Wage & Skill Survey, Working From Home Data Key For SWK EDC


The Third Annual South Western Kentucky Economic Development Council’s “Wage & Skill Survey” results have already been disseminated to the public, showcasing growth and development in Trigg, Christian and Todd counties.

During Monday’s SWK EDC Board Meeting in Hopkinsville, however, Executive Director Carter Hendricks noted new observations and review will run through the fiscal year — and contacted industries can still turn in results if they haven’t done so.

— For a third-straight year, more than 20 industries responded to the survey, more than a third of the region’s employees, and Hendricks said this only improves the consistency and validity of the trend data being collected.

— Industry salaries increased an average 3-to-5%.

— Entry-level positions rose to nearly $18/hour. Hendricks pointed out those same wages were in the “$15-ish” range pre-pandemic.

— And entry-level maintenance positions, specifically, are nearing $27/hour.

Hendricks said “soft skills” in demand at this time include timeliness, teamwork and loyalty, but the “hard skills” list is much longer.

Hendricks and Tony Prim, associate director of business, retention and expansion, also said more than 800 industrial jobs are on the horizon in Trigg, Christian and Todd — ranging from mechatronics, maintenance, engineering, operations and logistics. This greatly syncs with Hopkinsville Community College and its associates, who have experienced record enrollment with this year’s HOPFAME skills-to-bills program.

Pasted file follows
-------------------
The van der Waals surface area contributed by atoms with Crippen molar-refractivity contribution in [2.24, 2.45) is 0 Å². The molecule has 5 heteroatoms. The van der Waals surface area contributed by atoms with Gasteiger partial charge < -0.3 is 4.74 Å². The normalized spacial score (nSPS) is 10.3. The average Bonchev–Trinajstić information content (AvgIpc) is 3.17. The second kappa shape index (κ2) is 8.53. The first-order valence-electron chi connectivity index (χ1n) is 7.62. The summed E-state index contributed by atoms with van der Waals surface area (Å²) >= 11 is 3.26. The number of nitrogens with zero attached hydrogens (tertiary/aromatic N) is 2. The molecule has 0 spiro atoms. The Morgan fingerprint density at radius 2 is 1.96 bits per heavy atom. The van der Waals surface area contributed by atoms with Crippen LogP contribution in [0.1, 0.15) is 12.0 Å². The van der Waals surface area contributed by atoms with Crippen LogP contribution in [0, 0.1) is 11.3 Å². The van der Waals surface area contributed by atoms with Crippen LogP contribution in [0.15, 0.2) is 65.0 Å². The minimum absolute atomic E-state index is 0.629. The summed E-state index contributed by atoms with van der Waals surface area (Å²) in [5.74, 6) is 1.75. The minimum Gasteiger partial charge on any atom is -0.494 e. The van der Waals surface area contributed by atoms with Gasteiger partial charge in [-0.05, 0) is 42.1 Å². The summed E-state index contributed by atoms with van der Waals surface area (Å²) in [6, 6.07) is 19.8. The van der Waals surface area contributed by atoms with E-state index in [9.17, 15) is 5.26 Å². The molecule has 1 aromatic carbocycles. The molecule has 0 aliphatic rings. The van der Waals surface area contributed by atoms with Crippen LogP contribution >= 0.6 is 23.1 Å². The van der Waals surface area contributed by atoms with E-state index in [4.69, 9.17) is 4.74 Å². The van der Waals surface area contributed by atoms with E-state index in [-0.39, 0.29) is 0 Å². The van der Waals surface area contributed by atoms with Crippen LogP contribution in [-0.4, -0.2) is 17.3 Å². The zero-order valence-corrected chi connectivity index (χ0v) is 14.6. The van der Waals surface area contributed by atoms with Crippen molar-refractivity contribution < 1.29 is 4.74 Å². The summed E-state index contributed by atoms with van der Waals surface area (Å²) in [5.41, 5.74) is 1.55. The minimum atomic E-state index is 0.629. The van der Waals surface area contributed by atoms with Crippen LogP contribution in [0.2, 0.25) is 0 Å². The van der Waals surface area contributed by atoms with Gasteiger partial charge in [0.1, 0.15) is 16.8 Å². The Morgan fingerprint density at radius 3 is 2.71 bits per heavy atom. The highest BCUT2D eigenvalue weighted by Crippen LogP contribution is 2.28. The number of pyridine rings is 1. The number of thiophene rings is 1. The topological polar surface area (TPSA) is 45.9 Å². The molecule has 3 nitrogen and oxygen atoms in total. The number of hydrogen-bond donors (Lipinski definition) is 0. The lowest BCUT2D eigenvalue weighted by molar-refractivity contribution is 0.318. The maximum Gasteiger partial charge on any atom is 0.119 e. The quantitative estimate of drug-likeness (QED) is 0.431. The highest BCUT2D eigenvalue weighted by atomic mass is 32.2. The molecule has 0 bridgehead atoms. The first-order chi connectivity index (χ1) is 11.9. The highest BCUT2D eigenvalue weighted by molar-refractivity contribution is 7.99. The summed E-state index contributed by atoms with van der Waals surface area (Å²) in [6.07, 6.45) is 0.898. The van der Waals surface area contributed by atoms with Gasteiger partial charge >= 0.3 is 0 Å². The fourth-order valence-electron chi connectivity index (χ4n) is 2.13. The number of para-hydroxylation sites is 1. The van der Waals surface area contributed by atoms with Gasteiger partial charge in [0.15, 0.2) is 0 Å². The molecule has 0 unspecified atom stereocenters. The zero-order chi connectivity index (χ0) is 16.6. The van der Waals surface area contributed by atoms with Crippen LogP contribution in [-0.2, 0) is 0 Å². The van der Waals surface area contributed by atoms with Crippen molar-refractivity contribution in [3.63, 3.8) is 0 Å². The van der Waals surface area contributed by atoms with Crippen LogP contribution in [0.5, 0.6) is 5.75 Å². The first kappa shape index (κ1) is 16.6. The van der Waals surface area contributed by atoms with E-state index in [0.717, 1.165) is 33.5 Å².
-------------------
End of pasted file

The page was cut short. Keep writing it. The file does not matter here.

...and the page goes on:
Furthermore, in a tour last Friday at the Commerce Park II Ascend Elements property, Hendricks said nearly 400 workers are on site now, with the potential of reaching 700 before its completion.

Above all, Hendricks said the survey confirmed the regional job market “remains strong,” regional wages continue to rise but “appear to be stabilizing,” more opportunities are expected in “the near term,” there’s “lots of activity” for mid-to-long term jobs, and that workforce/education partnerships continue to be vital in this transition.

In other SWK EDC news:

— South western Kentucky’s “work from home” numbers, Hendricks said, might surprise some.

According to the 2022 U.S. Census, more than 1,100 Christian Coutians, 460 Todd Countians and 450 Trigg Countians have some form of employment opportunity, part-or-full time, within their domicile.

In terms of population, that’s almost 4% of Christian County, almost 9.5% of Todd County and almost 8% of Trigg County.

Hendricks urged that it’s becoming more common for citizens to either move to this region, or for natives to take on these types of career options.

— Hendricks also noted unemployment numbers have seen a slight uptick in Trigg, Christian and Todd counties, respectively: 5.7%, 5.5% and 4.2%. Kentucky’s unemployment in January was 4.3%, the region’s at 5.1% and the nation’s at 3.7%.

— And as one of 10 communities selected, the SWK EDC is currently involved with TVA’s Equitable Connected Community Initiative program. Similar to sustainability and livability studies, Hendricks said it will look at an inventory process, looking at how “attractive” or “unattractive” Trigg, Christian and Todd appears as an industry investment.

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